Links via textually.
In today’s NY Times there’s a story about Andrew Kuo, super-fan extraordinaire. He’s created some mind-boggling charts (pictured right, click the image for enlargement) of indie music appreciation indices (centering around a recent Bright Eyes concert-stalking binge), all of which stem from a very eccentric self-absorption with his own taste. He’s done this for other artists on his blog, too. a couple of years running. This is a far cry from air-guitaring, slash fiction (more on that topic than you can possibly absorb in one sitting over at Henry Jenkins’ blog, here), or celebrity stalking. This is some of the most meticulous compulsivity over music I’ve ever witnessed.
On this question I am stumped: is there anything in fandom history that is comparable to this, where the very parameters of one’s taste are subjected to such introspection? I inspect my own Last.fm stats on a regular basis (even though it’s taking me some time to build up enough data to analyze), and I can and do do a factorial ANOVA every now and then, but combining these into a peculiar hybrid art/science exploration and documentation of my own taste is, well, to be quite honest, what Bourdieu would have done if he had really been a poststructuralist. And completely insane.
My chapeau is off to ya, Andrew. I honestly have no idea what to call whatever it is you’re doing.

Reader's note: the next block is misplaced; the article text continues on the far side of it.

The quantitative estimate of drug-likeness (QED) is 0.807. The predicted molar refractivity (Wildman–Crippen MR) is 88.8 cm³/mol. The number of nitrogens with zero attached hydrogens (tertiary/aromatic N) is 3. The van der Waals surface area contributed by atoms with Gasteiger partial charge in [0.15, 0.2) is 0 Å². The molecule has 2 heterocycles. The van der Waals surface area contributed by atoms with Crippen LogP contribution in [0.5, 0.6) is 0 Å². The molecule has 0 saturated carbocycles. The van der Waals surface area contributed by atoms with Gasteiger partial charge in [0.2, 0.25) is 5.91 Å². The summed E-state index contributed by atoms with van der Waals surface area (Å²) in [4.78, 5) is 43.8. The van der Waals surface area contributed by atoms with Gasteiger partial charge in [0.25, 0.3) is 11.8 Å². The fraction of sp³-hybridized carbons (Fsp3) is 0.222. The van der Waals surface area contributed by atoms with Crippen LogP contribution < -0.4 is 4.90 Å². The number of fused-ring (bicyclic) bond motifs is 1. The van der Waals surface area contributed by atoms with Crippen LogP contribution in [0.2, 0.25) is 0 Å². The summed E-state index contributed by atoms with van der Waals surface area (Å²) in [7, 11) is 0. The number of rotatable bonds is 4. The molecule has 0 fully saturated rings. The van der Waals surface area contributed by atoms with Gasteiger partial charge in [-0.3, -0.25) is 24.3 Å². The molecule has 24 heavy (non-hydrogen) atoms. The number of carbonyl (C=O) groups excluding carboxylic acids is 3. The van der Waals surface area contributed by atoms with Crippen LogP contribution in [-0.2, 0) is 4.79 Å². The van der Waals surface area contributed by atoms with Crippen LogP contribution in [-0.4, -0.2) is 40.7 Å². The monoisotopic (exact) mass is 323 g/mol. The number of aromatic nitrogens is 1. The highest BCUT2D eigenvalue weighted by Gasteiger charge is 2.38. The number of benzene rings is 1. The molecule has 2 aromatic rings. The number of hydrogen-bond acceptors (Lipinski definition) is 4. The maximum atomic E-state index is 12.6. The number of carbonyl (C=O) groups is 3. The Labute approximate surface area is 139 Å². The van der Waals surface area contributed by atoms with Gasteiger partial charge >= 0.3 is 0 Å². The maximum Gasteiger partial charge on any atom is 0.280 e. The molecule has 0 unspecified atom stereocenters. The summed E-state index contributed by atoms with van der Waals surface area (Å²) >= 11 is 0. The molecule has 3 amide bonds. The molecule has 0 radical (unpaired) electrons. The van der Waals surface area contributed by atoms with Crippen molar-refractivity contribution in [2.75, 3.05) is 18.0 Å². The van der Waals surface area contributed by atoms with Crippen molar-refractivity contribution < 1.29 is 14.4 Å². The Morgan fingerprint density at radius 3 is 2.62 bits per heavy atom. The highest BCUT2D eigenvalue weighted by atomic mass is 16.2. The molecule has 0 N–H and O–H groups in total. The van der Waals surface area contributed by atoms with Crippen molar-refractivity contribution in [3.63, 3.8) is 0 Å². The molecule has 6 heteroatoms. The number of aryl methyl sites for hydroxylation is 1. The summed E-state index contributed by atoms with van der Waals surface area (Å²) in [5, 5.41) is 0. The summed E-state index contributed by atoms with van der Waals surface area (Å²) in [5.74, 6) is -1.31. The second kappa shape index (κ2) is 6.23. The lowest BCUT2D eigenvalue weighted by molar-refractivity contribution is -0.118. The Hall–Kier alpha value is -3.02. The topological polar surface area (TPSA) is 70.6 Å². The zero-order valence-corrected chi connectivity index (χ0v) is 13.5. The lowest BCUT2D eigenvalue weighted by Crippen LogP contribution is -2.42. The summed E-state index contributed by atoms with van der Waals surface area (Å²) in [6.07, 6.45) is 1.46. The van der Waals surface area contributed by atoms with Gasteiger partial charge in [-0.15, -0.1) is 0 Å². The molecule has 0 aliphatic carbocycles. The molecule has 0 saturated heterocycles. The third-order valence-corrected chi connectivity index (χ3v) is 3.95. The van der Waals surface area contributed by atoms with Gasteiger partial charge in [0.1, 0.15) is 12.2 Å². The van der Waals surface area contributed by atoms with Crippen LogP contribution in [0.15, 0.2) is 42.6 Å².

Here be sage advice. Life’s too short for meaningless quibbles with people who are either pathologically argumentative, or who will simply never understand your point of view. Ignore them when you can.
Goodness knows, I’ve had a few rows during my life online. My first exposure to a flame war was in 1997, while I was an undergrad. I had subscribed to an anti-APEC email list (this was around the time Indonesia’s then-murderous president Suharto was invited for a global trade meeting at my university at the time, which involved the famous barricading of the MOA, as well as the ANSOC department, and much of Northwest Marine Drive, to boot, remember? Then, when protesters scaled the fence they got pepper sprayed by the RCMP who at the behest of the Feds were determined to protect the delicate Suharto from ever seeing a placard…not to mention the civil liberties of many students were violated when they were arrested prior to the demonstrations, prohibiting them from taking part…).
Anyway, did I say email list? Yes. After subscribing to this well-intentioned and valuable email list for about a week, many of the well-intentioned and lovely people who posted to it heavily began to disagree over..tactics, was it? I can’t remember – perhaps there’s an archive somewhere. In retrospect, there were two fundamental errors made by this group of hostile posters: (1) they had no mechanism for defusing or deflaming flame wars, and (2) they had not a whiff of respect for the concept of using “Reply All” sparingly, self-centeredly posting their arguments for all to see, rather than emailing their opponent in private. The eventual result was a mass unsubscribe, which quietened what could have been such an amazing tool for student mobilization at a time when it was required.